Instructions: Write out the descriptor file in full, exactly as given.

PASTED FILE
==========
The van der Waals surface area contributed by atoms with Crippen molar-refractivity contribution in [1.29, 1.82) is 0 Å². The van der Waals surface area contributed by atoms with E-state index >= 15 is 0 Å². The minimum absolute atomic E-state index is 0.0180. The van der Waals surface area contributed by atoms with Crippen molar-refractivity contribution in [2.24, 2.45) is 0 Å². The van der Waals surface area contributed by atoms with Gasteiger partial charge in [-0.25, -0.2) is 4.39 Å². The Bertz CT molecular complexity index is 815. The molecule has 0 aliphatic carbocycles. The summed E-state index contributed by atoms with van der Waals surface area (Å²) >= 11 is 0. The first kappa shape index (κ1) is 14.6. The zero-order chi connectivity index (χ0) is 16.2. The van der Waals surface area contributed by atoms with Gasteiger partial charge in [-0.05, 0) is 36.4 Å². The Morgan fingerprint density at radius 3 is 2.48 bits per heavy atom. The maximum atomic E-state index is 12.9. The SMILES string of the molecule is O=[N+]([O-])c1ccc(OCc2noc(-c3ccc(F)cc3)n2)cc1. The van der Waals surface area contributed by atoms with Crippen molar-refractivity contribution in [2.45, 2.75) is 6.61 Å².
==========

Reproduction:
The van der Waals surface area contributed by atoms with Crippen molar-refractivity contribution in [1.29, 1.82) is 0 Å². The van der Waals surface area contributed by atoms with E-state index >= 15 is 0 Å². The minimum absolute atomic E-state index is 0.0180. The van der Waals surface area contributed by atoms with Crippen molar-refractivity contribution in [2.24, 2.45) is 0 Å². The van der Waals surface area contributed by atoms with Gasteiger partial charge in [-0.25, -0.2) is 4.39 Å². The Bertz CT molecular complexity index is 815. The molecule has 0 aliphatic carbocycles. The summed E-state index contributed by atoms with van der Waals surface area (Å²) >= 11 is 0. The first kappa shape index (κ1) is 14.6. The zero-order chi connectivity index (χ0) is 16.2. The van der Waals surface area contributed by atoms with Gasteiger partial charge in [-0.05, 0) is 36.4 Å². The Morgan fingerprint density at radius 3 is 2.48 bits per heavy atom. The maximum atomic E-state index is 12.9. The SMILES string of the molecule is O=[N+]([O-])c1ccc(OCc2noc(-c3ccc(F)cc3)n2)cc1. The van der Waals surface area contributed by atoms with Crippen molar-refractivity contribution in [2.45, 2.75) is 6.61 Å².